By Debbie Gregory.
You volunteer for the military. You serve, you sacrifice, and hopefully, when you’re done, you come back to a better life for you and your family, right? But a recent survey released by the Orange County Community Foundation revealed that 61% of post-9/11 Veterans said they were having issues adjusting to a civilian lifestyle. At fault may be the increased instances of PTSD, at an alarming 44%, compared to 24% of pre-9/11 Veterans.
The study collected information from 1,227 Orange County Veterans through paper and online surveys, along with group interviews. The study extended to all branches of the Armed Forces, with roughly 40% of respondents having served in the Army, The remaining 60% was made up of 25% from the Navy, 21% from the Marine Corps, and the final 14% from the Air Force and Coast Guard.
During a presentation at the Hilton Orange County in Costa Mesa, Anthony Hassan and his colleagues released their project titled “The State of the American Veteran: The Orange Veterans Study.” Hassan, a retired Air Force officer, is the director of the USC School of Social Work’s Center for Innovation and Research on Veterans and Military Families. He emphasized the necessity of this data being collected at the local levels, with this study in particular being the first comprehensive essentials assessment for Veterans in Orange County. Hassan stated, “Without local data, people aren’t listening.”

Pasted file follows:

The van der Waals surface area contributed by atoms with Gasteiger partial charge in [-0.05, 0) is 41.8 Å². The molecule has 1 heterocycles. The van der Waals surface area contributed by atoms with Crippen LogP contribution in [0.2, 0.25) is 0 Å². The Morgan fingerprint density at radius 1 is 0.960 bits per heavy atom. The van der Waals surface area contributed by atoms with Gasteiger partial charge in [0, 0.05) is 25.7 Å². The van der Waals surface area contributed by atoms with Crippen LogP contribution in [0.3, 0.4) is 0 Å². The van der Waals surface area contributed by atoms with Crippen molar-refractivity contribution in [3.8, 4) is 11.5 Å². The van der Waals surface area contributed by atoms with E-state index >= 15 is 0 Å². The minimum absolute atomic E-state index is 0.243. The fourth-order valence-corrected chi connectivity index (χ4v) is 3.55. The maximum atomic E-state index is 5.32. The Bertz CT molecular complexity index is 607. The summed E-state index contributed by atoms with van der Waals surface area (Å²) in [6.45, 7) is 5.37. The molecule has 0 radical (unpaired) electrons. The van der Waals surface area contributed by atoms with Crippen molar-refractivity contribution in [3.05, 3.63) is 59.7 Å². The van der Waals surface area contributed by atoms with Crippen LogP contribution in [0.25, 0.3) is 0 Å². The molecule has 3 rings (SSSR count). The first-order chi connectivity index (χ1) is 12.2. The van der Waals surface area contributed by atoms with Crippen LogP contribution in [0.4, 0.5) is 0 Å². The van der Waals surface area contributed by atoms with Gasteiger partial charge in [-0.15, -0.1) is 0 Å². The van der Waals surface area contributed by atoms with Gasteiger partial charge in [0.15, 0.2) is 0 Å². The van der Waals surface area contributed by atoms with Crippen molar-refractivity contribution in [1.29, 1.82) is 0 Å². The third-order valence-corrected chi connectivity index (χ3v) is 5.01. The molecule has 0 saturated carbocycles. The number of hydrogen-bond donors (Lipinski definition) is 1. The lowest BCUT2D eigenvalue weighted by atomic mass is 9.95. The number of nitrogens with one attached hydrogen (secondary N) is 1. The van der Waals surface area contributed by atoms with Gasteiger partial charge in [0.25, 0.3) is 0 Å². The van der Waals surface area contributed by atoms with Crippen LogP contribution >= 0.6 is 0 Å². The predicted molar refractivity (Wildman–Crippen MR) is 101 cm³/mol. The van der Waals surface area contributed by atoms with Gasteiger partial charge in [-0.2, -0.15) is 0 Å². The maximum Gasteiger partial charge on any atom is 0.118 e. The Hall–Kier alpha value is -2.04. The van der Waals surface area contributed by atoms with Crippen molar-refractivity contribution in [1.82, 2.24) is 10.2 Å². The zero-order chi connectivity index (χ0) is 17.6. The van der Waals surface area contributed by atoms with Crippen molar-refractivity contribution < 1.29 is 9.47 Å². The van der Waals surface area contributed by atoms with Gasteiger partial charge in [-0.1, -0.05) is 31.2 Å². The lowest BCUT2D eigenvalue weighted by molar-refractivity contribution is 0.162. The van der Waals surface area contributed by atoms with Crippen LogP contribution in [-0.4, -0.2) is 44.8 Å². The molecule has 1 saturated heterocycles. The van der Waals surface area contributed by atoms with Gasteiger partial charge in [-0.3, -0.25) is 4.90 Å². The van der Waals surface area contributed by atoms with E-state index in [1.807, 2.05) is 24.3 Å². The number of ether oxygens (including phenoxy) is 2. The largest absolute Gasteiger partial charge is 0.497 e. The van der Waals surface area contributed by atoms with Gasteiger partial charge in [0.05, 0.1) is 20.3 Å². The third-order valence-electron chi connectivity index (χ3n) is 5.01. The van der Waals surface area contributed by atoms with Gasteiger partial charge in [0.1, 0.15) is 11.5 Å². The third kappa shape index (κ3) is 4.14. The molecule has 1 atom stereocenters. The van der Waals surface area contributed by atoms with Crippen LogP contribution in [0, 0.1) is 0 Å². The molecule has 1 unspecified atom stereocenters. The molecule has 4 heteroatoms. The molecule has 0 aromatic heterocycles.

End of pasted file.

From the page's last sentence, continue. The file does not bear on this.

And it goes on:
As noted in the study, 74% of post-9/11 Veterans did not have guaranteed employment when they separated, and a staggering 71% answered that they did not receive any assistance in finding jobs. Almost 30% are currently unemployed and are actively seeking employment. Probably most disturbing is that 40% of respondents feel that employers view them as “broken” or potentially dangerous.
Also surprising is that 50% of Orange County Veterans who participated in the survey reported having difficulties with the U.S. Department of Veteran Affairs, the very agency that is supposed to make their lives better.
We owe those who have served a huge debt. Paying that debt and providing necessary services and resources must be accomplished on a local level in order to be effective.